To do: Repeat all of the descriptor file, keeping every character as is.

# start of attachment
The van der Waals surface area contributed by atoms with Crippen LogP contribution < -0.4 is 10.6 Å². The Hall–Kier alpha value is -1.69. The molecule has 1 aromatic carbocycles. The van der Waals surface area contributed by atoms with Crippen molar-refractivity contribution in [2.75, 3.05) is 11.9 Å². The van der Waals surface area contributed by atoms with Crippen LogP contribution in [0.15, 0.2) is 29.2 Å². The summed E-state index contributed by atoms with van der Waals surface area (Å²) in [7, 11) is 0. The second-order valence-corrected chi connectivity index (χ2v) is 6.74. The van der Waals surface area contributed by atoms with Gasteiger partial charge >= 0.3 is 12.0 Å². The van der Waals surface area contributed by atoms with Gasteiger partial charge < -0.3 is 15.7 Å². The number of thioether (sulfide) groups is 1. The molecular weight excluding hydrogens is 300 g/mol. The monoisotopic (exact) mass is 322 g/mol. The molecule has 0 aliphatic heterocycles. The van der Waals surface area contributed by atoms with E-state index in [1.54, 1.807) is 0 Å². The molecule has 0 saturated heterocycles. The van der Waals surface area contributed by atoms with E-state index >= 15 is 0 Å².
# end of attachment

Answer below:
The van der Waals surface area contributed by atoms with Crippen LogP contribution < -0.4 is 10.6 Å². The Hall–Kier alpha value is -1.69. The molecule has 1 aromatic carbocycles. The van der Waals surface area contributed by atoms with Crippen molar-refractivity contribution in [2.75, 3.05) is 11.9 Å². The van der Waals surface area contributed by atoms with Crippen LogP contribution in [0.15, 0.2) is 29.2 Å². The summed E-state index contributed by atoms with van der Waals surface area (Å²) in [7, 11) is 0. The second-order valence-corrected chi connectivity index (χ2v) is 6.74. The van der Waals surface area contributed by atoms with Gasteiger partial charge >= 0.3 is 12.0 Å². The van der Waals surface area contributed by atoms with Gasteiger partial charge < -0.3 is 15.7 Å². The number of thioether (sulfide) groups is 1. The molecular weight excluding hydrogens is 300 g/mol. The monoisotopic (exact) mass is 322 g/mol. The molecule has 0 aliphatic heterocycles. The van der Waals surface area contributed by atoms with E-state index in [1.54, 1.807) is 0 Å². The molecule has 0 saturated heterocycles. The van der Waals surface area contributed by atoms with E-state index >= 15 is 0 Å².